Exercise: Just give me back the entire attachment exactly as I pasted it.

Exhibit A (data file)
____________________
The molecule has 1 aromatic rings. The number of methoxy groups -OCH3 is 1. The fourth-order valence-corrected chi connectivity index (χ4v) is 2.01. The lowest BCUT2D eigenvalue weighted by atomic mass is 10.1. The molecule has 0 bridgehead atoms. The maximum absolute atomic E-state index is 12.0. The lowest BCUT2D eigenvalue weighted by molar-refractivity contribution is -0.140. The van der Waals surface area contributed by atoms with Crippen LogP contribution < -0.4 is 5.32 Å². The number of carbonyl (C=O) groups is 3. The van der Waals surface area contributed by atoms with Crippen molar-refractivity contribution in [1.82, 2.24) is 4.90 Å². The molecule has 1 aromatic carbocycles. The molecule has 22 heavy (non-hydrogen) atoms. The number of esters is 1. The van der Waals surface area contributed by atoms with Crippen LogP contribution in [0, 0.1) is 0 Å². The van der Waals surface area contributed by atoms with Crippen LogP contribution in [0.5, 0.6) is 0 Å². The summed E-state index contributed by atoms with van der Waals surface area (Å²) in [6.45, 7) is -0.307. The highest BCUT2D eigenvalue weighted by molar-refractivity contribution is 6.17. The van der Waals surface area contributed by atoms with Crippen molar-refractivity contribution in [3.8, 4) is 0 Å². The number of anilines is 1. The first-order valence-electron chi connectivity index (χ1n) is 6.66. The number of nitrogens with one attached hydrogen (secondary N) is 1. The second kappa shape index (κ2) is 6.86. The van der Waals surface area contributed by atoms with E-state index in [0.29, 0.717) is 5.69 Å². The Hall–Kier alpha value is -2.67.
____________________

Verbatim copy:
The molecule has 1 aromatic rings. The number of methoxy groups -OCH3 is 1. The fourth-order valence-corrected chi connectivity index (χ4v) is 2.01. The lowest BCUT2D eigenvalue weighted by atomic mass is 10.1. The molecule has 0 bridgehead atoms. The maximum absolute atomic E-state index is 12.0. The lowest BCUT2D eigenvalue weighted by molar-refractivity contribution is -0.140. The van der Waals surface area contributed by atoms with Crippen LogP contribution < -0.4 is 5.32 Å². The number of carbonyl (C=O) groups is 3. The van der Waals surface area contributed by atoms with Crippen molar-refractivity contribution in [1.82, 2.24) is 4.90 Å². The molecule has 1 aromatic carbocycles. The molecule has 22 heavy (non-hydrogen) atoms. The number of esters is 1. The van der Waals surface area contributed by atoms with Crippen LogP contribution in [0, 0.1) is 0 Å². The van der Waals surface area contributed by atoms with Crippen LogP contribution in [0.5, 0.6) is 0 Å². The summed E-state index contributed by atoms with van der Waals surface area (Å²) in [6.45, 7) is -0.307. The highest BCUT2D eigenvalue weighted by molar-refractivity contribution is 6.17. The van der Waals surface area contributed by atoms with Crippen molar-refractivity contribution in [3.8, 4) is 0 Å². The number of anilines is 1. The first-order valence-electron chi connectivity index (χ1n) is 6.66. The number of nitrogens with one attached hydrogen (secondary N) is 1. The second kappa shape index (κ2) is 6.86. The van der Waals surface area contributed by atoms with E-state index in [0.29, 0.717) is 5.69 Å². The Hall–Kier alpha value is -2.67.